Similar to the Chauvet caves are the hand paintings in Argentina. There is nothing which shows one’s presence and identity more than the trace left by our hands. Unique as they are, handprints are often used to fill up spaces, as simple substitutes when in dearth of ideas and even as stamps of identity in the case of thumb prints. Like in the case of the cave paintings, we know not who they were or what propelled them into creating those prints. We can vicariously relive their lives by joining hand to hand but their faces will remain alien to us.

Throughout time, there are many such nameless and faceless beings who have shaped the course of our lives. Hardly any of us would know that the Idukki Dam in Kerala, one of the largest arch dams in the world, was built after Shri Kolumban, a tribal chief, led the engineers to a spot which saw water gushing forth from a space between two hills. The Dam lights up an entire state, thanks to Shri Kolumban, who has a name and face, but nevertheless, forgotten.

Great deeds do not come from the famous alone. A million years from now, there is a chance that the legends of today will be forgotten. Akin to the cavemen who created the cave paintings, the person who invented the first ever needle made of bone and saved the people of those times from a deadly Ice Age, or the first ever farmers; the faces of today will be lost in oblivion. What remains a comforting fact is the belief that someone in the future will understand that they were living, breathing people who contributed to a butterfly effect.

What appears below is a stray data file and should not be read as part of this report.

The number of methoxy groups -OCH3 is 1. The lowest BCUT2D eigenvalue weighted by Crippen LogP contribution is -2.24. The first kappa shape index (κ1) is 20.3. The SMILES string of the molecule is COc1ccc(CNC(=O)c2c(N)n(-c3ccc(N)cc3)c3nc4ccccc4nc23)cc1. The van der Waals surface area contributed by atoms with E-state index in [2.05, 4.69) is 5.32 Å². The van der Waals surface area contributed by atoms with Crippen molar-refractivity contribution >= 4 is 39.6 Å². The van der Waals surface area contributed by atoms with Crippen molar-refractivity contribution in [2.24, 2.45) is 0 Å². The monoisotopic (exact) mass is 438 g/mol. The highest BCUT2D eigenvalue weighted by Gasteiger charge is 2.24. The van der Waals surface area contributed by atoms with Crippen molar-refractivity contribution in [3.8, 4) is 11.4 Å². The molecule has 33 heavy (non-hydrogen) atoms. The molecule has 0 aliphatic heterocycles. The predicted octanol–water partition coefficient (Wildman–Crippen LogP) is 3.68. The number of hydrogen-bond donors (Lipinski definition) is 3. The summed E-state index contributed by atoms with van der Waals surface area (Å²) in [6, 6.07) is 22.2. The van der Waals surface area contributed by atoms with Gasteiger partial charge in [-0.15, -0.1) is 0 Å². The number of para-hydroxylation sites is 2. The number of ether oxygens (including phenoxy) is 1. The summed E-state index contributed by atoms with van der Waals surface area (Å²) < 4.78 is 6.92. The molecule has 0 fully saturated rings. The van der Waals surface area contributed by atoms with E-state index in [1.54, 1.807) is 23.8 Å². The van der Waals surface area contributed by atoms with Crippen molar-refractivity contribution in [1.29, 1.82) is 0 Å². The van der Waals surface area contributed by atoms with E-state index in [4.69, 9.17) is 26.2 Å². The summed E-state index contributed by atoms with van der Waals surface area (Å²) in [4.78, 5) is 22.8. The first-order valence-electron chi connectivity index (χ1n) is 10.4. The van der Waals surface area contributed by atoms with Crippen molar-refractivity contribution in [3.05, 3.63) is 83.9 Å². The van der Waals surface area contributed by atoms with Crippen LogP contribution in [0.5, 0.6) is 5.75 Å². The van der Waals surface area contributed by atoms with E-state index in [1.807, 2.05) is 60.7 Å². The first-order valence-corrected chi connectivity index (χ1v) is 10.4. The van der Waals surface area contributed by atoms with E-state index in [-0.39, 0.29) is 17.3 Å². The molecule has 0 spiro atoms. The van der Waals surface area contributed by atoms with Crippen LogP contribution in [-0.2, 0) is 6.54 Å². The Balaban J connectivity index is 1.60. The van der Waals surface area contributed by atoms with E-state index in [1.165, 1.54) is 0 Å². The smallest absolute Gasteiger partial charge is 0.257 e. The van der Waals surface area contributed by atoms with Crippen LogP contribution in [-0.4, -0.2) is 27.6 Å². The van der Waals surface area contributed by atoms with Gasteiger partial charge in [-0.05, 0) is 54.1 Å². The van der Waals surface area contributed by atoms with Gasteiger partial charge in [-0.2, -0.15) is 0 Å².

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  1. Gaurav

    I want to ask a simple question. how many chinese are proud of chanakya or charaka or sushruta ? not a single, why would the chinese worship indian scientists, doctors, mathematicians ? dont the chinese have their own heroes, leaders, philosophers, doctors, dont the chinese take pride in their heroes? of course they do, that is why you would never find chinese writers writing about india, but the indians always glorify the foreigners because they have not been taught to take pride in the men and women who have made a significant contribution to the indian civilisation.

    1. Nanditha

      This is NOT about nationalities. It is about celebrating the greatness of beings of whom we have heard little of and will probably never hear because we hardly take time to think of them .